Yes, that’s correct. I cannot recommend the Guided Teaching Practicum enough! I had read so many articles about how it is essential to have a GTP as part of your TEFL training, but I knew that living in a remote town in Colombia, there weren’t any schools who offered it. So I completed my observation in a private school an hour away, where I sat in on classes for students of all ages and which covered all of the English teaching skills. I was able to do this because my husband knew the principal of the school.
For the teaching hours, I created my own classroom out of my house and invited people from the town to attend. I would then videotape the classes and send them to the principal of the private school so she could provide feedback. It was quite the setup! Honestly, teaching and observing for the GTP were essential to help me feel confident when I started teaching larger groups of students later on.
The famous canals of Venice, Italy.
You mentioned that you have taught English online. Can you tell us more?
Yes, I teach online for two different companies. I teach for Speaken, which is a French company where I give conversation lessons to adults (usually in France). I can teach as many hours as I want for them, and I usually do around five each week. I’ve been with them since living in Paris; I found their ad when they were just starting up two years ago.
The other online company for whom I teach is Magic Ears. They are a wonderful Chinese company, and I teach classes with up to four students at a time. The ages that I’ve taught have ranged from 2-14. They recruited me when they found my resume on Indeed, but the only reason I was qualified to teach for them was because I had already received my TEFL certification from Bridge, as they require all teachers to be certified. I have to wake up very early to teach for them because there’s a 13-hour time difference, but I absolutely love my job as the kids are adorable and the platform and curriculum are really interactive. I try to teach a minimum of 60 classes a month for them.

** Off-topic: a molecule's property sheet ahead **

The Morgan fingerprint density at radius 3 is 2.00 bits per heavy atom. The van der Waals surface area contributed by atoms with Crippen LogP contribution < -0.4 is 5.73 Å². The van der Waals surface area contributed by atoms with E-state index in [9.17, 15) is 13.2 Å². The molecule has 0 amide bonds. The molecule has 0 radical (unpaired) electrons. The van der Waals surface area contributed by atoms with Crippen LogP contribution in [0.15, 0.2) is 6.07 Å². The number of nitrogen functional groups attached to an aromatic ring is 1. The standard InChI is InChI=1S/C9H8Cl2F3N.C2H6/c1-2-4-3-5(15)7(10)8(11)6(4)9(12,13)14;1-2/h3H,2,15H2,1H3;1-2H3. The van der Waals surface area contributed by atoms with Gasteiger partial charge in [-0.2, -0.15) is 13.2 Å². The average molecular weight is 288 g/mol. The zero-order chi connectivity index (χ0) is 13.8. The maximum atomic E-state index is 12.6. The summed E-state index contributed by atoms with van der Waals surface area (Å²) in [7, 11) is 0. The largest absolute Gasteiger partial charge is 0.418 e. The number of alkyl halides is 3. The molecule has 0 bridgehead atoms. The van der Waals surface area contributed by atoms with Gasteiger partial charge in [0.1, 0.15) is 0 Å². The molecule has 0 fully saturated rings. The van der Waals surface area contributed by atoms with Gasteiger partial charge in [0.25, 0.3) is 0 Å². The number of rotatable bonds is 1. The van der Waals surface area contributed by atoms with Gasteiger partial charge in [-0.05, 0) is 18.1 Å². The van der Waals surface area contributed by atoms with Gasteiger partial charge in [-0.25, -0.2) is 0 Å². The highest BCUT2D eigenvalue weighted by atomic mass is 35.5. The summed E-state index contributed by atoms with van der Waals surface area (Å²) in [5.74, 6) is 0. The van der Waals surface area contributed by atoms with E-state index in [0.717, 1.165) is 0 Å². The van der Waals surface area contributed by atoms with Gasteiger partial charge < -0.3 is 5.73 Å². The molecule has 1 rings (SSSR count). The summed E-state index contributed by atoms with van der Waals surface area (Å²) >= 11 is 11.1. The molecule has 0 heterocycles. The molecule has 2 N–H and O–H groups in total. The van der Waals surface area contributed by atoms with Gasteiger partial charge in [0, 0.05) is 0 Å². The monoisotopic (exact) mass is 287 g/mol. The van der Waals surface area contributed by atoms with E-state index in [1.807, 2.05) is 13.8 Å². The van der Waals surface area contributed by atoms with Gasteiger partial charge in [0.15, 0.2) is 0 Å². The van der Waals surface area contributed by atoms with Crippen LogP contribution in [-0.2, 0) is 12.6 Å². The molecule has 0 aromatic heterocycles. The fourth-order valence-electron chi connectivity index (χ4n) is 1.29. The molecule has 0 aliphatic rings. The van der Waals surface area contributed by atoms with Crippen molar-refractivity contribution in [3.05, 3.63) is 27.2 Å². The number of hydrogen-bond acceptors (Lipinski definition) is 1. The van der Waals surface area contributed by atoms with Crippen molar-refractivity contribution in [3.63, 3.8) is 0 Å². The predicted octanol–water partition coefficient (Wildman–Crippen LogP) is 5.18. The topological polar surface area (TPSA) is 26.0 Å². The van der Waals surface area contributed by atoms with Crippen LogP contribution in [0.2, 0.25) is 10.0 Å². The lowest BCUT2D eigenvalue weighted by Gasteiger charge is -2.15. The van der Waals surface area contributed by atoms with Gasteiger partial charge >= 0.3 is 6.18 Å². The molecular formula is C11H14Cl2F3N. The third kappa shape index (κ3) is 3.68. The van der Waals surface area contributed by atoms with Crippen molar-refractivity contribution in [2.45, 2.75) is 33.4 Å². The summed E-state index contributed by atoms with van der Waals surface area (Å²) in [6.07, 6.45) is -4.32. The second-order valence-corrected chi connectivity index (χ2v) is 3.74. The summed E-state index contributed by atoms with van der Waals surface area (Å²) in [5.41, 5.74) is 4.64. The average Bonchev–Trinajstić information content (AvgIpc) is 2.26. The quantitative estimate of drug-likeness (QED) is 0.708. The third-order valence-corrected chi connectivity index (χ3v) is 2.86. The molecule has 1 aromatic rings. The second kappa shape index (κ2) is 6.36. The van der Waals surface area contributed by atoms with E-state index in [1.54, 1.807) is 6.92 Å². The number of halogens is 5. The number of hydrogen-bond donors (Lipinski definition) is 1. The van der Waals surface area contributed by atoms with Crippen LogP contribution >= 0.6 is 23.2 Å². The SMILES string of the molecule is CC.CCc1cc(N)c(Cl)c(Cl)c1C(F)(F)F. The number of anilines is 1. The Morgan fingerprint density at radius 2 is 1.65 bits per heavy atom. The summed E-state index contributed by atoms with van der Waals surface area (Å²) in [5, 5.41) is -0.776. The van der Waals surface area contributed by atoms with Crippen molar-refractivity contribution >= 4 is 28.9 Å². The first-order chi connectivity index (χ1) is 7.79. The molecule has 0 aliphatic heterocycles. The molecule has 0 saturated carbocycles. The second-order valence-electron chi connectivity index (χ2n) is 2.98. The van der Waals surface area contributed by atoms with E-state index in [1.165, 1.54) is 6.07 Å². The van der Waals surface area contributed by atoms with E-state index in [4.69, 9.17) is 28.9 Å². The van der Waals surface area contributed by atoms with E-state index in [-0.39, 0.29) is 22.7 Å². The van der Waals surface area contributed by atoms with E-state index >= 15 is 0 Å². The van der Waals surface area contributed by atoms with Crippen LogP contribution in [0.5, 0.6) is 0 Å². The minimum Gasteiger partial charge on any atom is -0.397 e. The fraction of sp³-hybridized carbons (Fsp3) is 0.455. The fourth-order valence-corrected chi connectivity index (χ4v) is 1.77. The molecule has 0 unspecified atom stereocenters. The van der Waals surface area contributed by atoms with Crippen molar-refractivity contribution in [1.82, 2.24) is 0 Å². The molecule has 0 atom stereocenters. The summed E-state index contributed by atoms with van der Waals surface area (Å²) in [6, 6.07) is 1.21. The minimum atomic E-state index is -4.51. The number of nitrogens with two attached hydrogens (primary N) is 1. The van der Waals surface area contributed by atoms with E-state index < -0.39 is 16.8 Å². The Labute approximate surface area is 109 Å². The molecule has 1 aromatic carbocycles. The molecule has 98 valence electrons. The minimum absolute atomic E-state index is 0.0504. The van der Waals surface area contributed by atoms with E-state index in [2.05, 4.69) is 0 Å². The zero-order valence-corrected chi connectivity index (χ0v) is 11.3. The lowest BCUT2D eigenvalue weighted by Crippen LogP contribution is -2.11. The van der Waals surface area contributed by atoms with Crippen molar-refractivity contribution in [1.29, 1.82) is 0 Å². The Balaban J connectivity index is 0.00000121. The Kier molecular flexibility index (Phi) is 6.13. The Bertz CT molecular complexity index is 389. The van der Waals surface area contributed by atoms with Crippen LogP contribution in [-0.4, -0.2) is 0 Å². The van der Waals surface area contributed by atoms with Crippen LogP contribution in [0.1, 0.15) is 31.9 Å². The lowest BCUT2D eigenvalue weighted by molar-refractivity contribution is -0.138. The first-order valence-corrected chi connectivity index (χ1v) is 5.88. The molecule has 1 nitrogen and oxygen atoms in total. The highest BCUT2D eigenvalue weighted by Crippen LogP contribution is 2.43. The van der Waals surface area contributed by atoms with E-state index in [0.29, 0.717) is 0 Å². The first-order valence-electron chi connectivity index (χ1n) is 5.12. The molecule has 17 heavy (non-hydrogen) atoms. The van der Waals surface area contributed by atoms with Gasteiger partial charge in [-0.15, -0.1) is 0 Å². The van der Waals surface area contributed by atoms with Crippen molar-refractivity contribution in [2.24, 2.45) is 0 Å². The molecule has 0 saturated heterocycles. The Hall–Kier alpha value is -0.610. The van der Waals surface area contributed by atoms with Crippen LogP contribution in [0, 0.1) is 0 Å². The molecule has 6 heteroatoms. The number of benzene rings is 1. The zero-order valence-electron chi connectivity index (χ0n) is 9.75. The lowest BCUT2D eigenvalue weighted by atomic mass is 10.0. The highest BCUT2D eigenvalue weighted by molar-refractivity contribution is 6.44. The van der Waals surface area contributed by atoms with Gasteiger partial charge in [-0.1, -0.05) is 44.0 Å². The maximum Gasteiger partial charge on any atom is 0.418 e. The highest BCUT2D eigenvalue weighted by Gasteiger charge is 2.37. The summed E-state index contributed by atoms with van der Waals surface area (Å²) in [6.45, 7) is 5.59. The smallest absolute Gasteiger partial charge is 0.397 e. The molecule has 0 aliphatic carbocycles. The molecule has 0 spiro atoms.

You recently completed the 120-hour Teaching English to Young Learners & Teens Specialized Certificates. What did you think of our two new courses?
These courses gave me so many ideas to implement in my own classroom! Even though I was already an experienced teacher, I greatly benefited from reading about new teaching techniques, lesson planning methods, and games and activities to use in the classroom. I particularly loved watching the videos of real classes and seeing these ideas put into action.
Get more tips on how to teach kids English, with games, activities, classroom management techniques and much more.
Can you tell us about a particular experience in your teaching career so far when you felt like you made a difference in a student’s life?
There have been so many rewarding moments throughout teaching, whether it’s knowing that an adult could get a job because of their new English skills or simply hearing an “I love you teacher” from a young student. The kids from the homeschool in Paris and their parents and I have all become so close that we consider one another family. Just the other day, their mom texted me that she asked her son, who had received a Spiderman comic book in English for Christmas, why he hadn’t started reading it. He replied, “I’m waiting for Camille to come back and read it with me.” I haven’t been there in over a year, so that was one of the sweetest things to hear. That small comment tells me I’ve made a difference in this student’s life, but he and all of the other students I’ve taught have certainly made a difference in mine as well!